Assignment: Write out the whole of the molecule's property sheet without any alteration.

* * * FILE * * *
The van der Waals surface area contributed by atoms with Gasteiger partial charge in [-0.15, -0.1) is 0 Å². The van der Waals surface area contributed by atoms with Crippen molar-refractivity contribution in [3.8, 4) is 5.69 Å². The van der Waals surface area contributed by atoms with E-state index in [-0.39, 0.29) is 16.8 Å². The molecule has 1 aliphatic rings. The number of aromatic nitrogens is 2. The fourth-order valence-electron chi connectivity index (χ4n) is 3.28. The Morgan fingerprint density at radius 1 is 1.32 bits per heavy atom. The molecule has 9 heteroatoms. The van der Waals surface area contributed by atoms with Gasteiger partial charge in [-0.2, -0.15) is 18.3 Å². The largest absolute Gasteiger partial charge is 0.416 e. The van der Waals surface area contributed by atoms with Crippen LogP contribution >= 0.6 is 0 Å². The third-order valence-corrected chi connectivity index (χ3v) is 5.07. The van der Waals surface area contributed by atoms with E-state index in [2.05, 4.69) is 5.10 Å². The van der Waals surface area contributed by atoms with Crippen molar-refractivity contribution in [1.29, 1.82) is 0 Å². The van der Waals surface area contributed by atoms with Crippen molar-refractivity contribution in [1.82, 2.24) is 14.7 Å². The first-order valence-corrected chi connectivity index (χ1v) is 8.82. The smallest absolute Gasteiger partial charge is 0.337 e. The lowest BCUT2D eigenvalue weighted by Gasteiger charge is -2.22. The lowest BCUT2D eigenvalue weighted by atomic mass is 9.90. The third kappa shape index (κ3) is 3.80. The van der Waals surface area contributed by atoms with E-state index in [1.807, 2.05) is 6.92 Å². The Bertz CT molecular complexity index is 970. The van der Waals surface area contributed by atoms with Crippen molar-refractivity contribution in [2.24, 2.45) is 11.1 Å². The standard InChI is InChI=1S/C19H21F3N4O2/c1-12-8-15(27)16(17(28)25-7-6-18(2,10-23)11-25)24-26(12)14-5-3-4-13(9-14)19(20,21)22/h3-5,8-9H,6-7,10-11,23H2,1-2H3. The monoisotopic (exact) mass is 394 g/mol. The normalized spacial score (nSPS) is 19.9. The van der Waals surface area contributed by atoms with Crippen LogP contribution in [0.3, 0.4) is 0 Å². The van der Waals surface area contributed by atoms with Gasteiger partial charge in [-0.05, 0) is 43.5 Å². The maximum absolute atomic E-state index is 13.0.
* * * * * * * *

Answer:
The van der Waals surface area contributed by atoms with Gasteiger partial charge in [-0.15, -0.1) is 0 Å². The van der Waals surface area contributed by atoms with Crippen molar-refractivity contribution in [3.8, 4) is 5.69 Å². The van der Waals surface area contributed by atoms with E-state index in [-0.39, 0.29) is 16.8 Å². The molecule has 1 aliphatic rings. The number of aromatic nitrogens is 2. The fourth-order valence-electron chi connectivity index (χ4n) is 3.28. The Morgan fingerprint density at radius 1 is 1.32 bits per heavy atom. The molecule has 9 heteroatoms. The van der Waals surface area contributed by atoms with Gasteiger partial charge in [-0.2, -0.15) is 18.3 Å². The largest absolute Gasteiger partial charge is 0.416 e. The van der Waals surface area contributed by atoms with Crippen LogP contribution >= 0.6 is 0 Å². The third-order valence-corrected chi connectivity index (χ3v) is 5.07. The van der Waals surface area contributed by atoms with E-state index in [2.05, 4.69) is 5.10 Å². The van der Waals surface area contributed by atoms with Crippen molar-refractivity contribution in [1.29, 1.82) is 0 Å². The van der Waals surface area contributed by atoms with Crippen molar-refractivity contribution in [1.82, 2.24) is 14.7 Å². The first-order valence-corrected chi connectivity index (χ1v) is 8.82. The smallest absolute Gasteiger partial charge is 0.337 e. The lowest BCUT2D eigenvalue weighted by Gasteiger charge is -2.22. The lowest BCUT2D eigenvalue weighted by atomic mass is 9.90. The third kappa shape index (κ3) is 3.80. The van der Waals surface area contributed by atoms with E-state index in [1.807, 2.05) is 6.92 Å². The Bertz CT molecular complexity index is 970. The van der Waals surface area contributed by atoms with Crippen molar-refractivity contribution in [2.24, 2.45) is 11.1 Å². The standard InChI is InChI=1S/C19H21F3N4O2/c1-12-8-15(27)16(17(28)25-7-6-18(2,10-23)11-25)24-26(12)14-5-3-4-13(9-14)19(20,21)22/h3-5,8-9H,6-7,10-11,23H2,1-2H3. The monoisotopic (exact) mass is 394 g/mol. The normalized spacial score (nSPS) is 19.9. The van der Waals surface area contributed by atoms with Crippen LogP contribution in [0.3, 0.4) is 0 Å². The van der Waals surface area contributed by atoms with Gasteiger partial charge in [-0.05, 0) is 43.5 Å². The maximum absolute atomic E-state index is 13.0.